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NHTSA Reminds Holiday Revelers to Drive Sober

Releases new data on alcohol, drug-impaired driving

| Washington, DC

The U.S. Department of Transportation’s National Highway Traffic Safety Administration is kicking off its annual holiday season impaired-driving campaign, raising awareness of the dangers of driving while impaired by alcohol or drugs. 

Addressing drivers’ risky behavior is one of the five elements of the USDOT’s National Roadway Safety Strategy, which also includes an emphasis on safer roads, safer vehicles, safer speeds and better post-crash care.

NHTSA also released the findings of a new study on drug and alcohol use by road users involved in serious and fatal crashes. The data shed new light on the prevalence of drug and alcohol involvement in serious crashes, just as one of the deadliest seasons for impaired driving gets underway.

The high-visibility enforcement campaign begins December 14 and runs through January 1. In December 2020, traffic crashes involving an impaired driver killed 937 people.

“Making a plan for a safe, sober ride home is critical to saving lives this holiday season,” said NHTSA Acting Administrator Ann Carlson. “I urge everyone to do their part to end these preventable tragedies by always driving sober, designating a sober driver, using public transportation or calling a taxi or ride-hailing service.”

To continue to educate drivers throughout the holiday season, NHTSA will be promoting the following messages: Drive Sober or Get Pulled Over and If You Feel Different, You Drive Different; Drive High, Get a DUI. The campaign is supported by a $13.2 million national media buy, which includes TV, radio, and digital ads in English and Spanish. The agency is also debuting new English and Spanish TV commercials focusing on drug-impaired driving.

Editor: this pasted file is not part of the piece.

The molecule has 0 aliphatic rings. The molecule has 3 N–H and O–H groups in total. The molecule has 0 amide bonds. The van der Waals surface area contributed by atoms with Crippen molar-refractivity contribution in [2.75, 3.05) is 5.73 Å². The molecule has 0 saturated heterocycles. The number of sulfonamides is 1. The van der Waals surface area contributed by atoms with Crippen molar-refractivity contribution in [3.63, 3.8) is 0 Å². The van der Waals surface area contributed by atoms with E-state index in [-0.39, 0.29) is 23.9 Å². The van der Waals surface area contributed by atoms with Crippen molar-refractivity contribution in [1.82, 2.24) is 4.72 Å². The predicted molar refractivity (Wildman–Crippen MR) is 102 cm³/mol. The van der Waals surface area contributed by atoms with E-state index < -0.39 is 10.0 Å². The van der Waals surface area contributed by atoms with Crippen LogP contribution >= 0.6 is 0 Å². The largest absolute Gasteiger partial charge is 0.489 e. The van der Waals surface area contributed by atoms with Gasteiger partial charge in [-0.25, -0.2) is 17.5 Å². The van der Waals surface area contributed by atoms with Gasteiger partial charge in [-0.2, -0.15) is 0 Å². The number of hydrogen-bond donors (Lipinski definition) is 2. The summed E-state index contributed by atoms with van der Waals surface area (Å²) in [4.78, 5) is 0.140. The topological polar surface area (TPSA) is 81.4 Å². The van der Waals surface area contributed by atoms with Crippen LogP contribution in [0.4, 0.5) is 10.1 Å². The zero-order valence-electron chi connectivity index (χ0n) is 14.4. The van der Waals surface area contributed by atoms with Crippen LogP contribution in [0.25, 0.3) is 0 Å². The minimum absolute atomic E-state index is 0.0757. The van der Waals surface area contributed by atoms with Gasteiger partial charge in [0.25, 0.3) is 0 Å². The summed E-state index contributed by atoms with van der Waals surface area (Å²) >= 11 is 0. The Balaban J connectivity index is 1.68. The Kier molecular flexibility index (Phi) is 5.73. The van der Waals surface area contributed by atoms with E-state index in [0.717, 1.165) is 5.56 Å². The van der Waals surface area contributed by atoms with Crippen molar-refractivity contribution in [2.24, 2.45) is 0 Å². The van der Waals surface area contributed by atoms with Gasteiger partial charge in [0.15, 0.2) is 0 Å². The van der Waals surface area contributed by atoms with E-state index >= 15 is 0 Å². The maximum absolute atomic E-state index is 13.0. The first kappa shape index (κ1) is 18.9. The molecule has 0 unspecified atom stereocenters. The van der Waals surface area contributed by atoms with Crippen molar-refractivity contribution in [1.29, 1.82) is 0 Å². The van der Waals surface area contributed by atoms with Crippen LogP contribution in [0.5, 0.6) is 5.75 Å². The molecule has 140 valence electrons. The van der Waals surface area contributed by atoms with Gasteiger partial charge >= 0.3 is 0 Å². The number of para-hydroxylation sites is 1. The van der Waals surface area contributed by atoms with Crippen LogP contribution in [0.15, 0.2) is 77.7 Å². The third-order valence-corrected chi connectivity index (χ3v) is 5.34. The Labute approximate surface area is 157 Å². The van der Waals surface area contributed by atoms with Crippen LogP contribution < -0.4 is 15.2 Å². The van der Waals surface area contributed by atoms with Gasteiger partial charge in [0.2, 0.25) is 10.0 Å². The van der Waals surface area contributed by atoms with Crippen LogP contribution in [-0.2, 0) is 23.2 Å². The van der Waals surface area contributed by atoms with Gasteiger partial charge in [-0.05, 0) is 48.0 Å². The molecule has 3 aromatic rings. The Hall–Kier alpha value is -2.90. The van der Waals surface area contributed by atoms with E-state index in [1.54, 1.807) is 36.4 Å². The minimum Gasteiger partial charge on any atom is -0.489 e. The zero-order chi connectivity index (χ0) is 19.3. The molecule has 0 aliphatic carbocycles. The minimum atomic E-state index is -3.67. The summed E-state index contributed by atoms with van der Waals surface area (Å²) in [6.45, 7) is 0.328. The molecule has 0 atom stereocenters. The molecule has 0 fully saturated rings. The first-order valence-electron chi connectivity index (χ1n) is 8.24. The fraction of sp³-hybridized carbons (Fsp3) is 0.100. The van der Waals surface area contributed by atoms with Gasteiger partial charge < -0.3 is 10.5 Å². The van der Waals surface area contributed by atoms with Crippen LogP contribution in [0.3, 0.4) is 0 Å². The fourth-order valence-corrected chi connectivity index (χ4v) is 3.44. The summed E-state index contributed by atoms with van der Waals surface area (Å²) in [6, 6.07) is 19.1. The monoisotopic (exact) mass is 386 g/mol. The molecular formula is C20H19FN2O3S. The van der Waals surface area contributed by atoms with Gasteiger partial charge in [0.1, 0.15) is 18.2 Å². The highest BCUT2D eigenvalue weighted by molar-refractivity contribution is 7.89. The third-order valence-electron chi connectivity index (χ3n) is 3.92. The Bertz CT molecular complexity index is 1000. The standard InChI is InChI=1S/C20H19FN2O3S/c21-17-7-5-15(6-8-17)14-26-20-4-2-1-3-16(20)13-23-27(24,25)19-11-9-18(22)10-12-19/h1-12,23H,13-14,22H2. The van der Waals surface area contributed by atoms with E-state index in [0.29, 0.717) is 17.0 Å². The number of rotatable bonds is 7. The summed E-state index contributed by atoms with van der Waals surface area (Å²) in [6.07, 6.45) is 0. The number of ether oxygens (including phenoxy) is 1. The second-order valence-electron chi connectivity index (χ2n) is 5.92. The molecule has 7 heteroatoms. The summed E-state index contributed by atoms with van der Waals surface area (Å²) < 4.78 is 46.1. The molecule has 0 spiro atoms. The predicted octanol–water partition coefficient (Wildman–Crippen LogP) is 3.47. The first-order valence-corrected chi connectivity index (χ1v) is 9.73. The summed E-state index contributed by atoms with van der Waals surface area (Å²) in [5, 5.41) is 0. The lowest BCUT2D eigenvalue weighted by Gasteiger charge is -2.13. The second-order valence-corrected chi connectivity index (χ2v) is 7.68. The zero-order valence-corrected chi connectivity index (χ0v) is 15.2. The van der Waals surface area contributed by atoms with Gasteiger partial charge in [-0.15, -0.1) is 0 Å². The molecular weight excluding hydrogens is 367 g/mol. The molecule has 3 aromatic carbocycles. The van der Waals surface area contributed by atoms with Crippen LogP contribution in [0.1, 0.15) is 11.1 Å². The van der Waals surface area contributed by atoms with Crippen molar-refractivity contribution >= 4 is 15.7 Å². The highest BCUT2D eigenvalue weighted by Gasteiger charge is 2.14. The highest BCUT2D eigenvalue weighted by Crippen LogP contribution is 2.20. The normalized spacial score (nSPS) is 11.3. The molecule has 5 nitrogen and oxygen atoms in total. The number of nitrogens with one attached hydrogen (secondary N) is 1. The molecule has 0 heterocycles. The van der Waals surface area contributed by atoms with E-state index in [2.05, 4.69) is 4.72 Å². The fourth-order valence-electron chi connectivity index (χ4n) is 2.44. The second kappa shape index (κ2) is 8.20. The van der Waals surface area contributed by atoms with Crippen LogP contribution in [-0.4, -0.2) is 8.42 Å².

As part of the high-visibility enforcement efforts, law enforcement officers nationwide will be going the extra mile in their communities from December 14 through January 1 to get impaired drivers off the roads, with efforts such as sobriety checkpoints and community outreach. 

NHTSA’s newly published report, Alcohol and Drug Prevalence Among Seriously or Fatally Injured Road Users, takes a closer look at the pervasiveness of alcohol and drug use in serious and fatal crashes. The study – which included participation from seven Level 1 trauma centers across the country – examined the prevalence of alcohol and legal, prescription and illegal drugs in the blood of a large sample of seriously or fatally injured drivers and other crash victims, including bicyclists and pedestrians. 

The study found:

  • Fifty-six percent of seriously or fatally injured road users tested positive for alcohol, or some type of drug known to have potentially impairing effects. 
  • The presence of cannabinoids (25%) and alcohol (23%) were most prevalent, followed by stimulants (11%) and opioids (9%).
  • The presence of two or more drugs was reported in 18% of cases with serious injuries and 32% of the fatalities.

Driving impaired by any substance – alcohol or other drugs, whether legal or illegal – is against the law in all 50 states and the District of Columbia. To prevent unnecessary tragedies, NHTSA urges everyone to plan ahead, especially when celebrating the holidays, and to never drive drunk or high. Instead, designate a sober driver, use public transportation, or call a ride-hailing service or taxi to make sure you get home safely. Remember to check the availability of sober ride programs in your community. If you see an impaired driver on the road, call 911.

NHTSA 202-366-9550